Federal prosecutors yesterday filed a new charge against Lower East Side Assemblyman Sheldon Silver. The former Assembly speaker was indicted in February on allegations that he used his powerful positions to profit nearly $4 million in illicit payments from two law firms.
Now U.S. Attorney Preet Bharara accuses Silver of placing large sums of money in a “private, high yield” investment fund “not available to the general public.” More from the Daily News:
Silver began investing the money — along with legally earned cash — in the vehicle, papers charged. By January, he had transferred $642,000 into the investment vehicle, which had grown to a value of $1.4 million. In 2011, when a change in state law requiring more disclosure regarding legislators’ outside income appeared on the horizon, Silver transferred more than $340,000 in the investment vehicle to the name of a family member, documents charge. The move avoided “future disclosure to the public of the full amount of his investment,” according to the indictment.
After yesterday’s filing, Silver now faces seven charges, including the new count of “monetary transactions involving criminal proceeds.” The prosecutor split each of the three fraud previously filed into two charges.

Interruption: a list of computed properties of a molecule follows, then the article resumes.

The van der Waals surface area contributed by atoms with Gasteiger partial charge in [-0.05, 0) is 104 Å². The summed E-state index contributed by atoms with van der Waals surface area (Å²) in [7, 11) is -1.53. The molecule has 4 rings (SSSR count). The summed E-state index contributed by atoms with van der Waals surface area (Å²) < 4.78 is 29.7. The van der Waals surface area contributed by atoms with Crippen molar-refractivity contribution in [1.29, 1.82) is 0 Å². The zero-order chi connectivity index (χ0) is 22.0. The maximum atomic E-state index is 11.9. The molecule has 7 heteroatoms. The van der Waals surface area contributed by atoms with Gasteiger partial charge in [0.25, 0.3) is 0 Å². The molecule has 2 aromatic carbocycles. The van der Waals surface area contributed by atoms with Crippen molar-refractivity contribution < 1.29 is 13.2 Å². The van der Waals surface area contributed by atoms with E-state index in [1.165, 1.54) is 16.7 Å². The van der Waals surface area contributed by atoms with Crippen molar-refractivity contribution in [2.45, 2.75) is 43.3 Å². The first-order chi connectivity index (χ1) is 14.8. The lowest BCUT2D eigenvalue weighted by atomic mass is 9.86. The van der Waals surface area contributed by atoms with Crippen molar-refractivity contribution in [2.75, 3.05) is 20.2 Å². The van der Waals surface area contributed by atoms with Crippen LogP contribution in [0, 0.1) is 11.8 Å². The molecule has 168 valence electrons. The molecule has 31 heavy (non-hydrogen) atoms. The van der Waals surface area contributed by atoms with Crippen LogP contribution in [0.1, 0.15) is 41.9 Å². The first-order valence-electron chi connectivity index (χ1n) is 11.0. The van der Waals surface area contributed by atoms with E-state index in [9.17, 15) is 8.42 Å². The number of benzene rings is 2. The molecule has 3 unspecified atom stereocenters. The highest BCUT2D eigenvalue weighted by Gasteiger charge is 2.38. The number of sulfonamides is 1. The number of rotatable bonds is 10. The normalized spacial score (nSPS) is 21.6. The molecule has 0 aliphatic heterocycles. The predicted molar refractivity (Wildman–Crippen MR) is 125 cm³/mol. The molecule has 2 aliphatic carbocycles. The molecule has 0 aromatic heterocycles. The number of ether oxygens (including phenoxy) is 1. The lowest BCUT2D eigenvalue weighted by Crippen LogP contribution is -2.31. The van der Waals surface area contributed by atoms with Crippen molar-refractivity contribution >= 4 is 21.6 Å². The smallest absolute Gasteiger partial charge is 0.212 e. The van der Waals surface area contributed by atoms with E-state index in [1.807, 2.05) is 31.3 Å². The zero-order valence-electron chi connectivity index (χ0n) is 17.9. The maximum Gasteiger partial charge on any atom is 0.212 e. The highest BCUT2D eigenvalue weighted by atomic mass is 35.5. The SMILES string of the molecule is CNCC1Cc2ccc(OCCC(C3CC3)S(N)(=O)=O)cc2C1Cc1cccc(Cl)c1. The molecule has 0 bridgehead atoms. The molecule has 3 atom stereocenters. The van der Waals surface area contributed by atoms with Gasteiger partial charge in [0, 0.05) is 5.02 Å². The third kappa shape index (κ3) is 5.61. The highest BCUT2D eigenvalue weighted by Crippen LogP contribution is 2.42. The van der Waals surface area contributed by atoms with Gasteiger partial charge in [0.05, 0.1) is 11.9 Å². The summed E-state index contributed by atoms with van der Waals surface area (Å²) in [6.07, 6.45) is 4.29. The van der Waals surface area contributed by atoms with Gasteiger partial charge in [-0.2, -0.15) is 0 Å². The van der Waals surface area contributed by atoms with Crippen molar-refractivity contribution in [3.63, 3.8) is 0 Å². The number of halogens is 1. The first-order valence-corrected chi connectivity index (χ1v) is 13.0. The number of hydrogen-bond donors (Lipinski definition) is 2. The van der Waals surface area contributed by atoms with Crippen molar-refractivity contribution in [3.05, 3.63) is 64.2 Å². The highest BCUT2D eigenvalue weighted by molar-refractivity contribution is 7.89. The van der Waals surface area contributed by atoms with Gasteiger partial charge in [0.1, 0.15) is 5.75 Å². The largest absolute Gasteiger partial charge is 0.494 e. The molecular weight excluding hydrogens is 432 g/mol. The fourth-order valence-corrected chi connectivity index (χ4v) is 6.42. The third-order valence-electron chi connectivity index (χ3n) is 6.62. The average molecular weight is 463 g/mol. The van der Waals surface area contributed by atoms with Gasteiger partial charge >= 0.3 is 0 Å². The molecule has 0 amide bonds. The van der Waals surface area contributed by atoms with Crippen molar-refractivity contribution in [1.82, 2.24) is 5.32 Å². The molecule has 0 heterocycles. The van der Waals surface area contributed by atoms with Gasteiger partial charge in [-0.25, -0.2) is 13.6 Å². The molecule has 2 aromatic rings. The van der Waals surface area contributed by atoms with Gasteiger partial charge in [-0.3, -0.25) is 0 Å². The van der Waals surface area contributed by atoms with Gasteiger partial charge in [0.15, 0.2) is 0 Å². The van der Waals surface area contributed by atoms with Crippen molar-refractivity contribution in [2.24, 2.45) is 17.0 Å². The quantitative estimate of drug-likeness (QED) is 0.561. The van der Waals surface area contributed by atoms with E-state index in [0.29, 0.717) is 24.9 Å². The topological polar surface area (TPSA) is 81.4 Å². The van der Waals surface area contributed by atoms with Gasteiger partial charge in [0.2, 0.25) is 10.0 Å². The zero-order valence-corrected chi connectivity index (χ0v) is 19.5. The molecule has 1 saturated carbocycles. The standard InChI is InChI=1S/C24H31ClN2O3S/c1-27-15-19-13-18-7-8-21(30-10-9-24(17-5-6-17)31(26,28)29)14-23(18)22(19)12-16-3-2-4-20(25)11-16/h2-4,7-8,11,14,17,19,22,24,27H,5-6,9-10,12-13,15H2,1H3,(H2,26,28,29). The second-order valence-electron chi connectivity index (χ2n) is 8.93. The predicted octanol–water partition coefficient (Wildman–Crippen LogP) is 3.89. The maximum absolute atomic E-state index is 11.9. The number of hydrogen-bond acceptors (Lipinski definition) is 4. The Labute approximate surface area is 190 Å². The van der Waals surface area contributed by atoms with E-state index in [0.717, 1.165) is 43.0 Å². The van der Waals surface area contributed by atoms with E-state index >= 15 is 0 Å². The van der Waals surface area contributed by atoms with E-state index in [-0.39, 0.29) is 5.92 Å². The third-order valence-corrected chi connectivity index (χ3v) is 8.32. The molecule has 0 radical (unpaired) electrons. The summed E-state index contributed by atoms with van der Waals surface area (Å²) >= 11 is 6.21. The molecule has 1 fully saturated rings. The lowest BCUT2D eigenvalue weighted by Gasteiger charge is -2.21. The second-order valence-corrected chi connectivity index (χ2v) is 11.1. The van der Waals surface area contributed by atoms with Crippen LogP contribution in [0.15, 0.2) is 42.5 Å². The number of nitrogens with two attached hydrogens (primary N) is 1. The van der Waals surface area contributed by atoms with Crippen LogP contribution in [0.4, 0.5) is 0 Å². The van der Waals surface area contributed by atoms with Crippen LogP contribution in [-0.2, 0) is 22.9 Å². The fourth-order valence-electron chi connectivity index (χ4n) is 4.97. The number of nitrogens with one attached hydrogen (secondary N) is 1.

Capital reported additional details about the investment firms allegedly used by Silver:
The indictment does not name the investment entities, but the financial transactions match previous filings from the U.S. Attorney’s office that indicate the firms are JoRon Management and Counsel Financial. Counsel Financial is chaired by Perry Weitz and Arthur Luxenberg, the named partners of Weitz & Luxenberg P.C., where Silver has long served as an “of counsel” attorney. According to documents filed by federal prosecutors in the Southern District of New York, Silver used his relationship with JoRon Management, a Buffalo-area company run by Jordan Levy, to invest his money in Counsel Financial, which prosecutors call a “private investment vehicle that promised a high annual rate of return with little risk.” According to the superseding indictment filed Thursday, Silver did not pay JoRon for investment advice.
In a statement, Silver’s legal team said, “This new filing is an attempt by the government to address defects in the indictment that we raised in our motion to dismiss. We are reviewing this new pleading and we will respond as before, in court.”
The judge in the case rejected the motion to dismiss but chastised Bharara for remarks he made before and after Silver’s January arrest.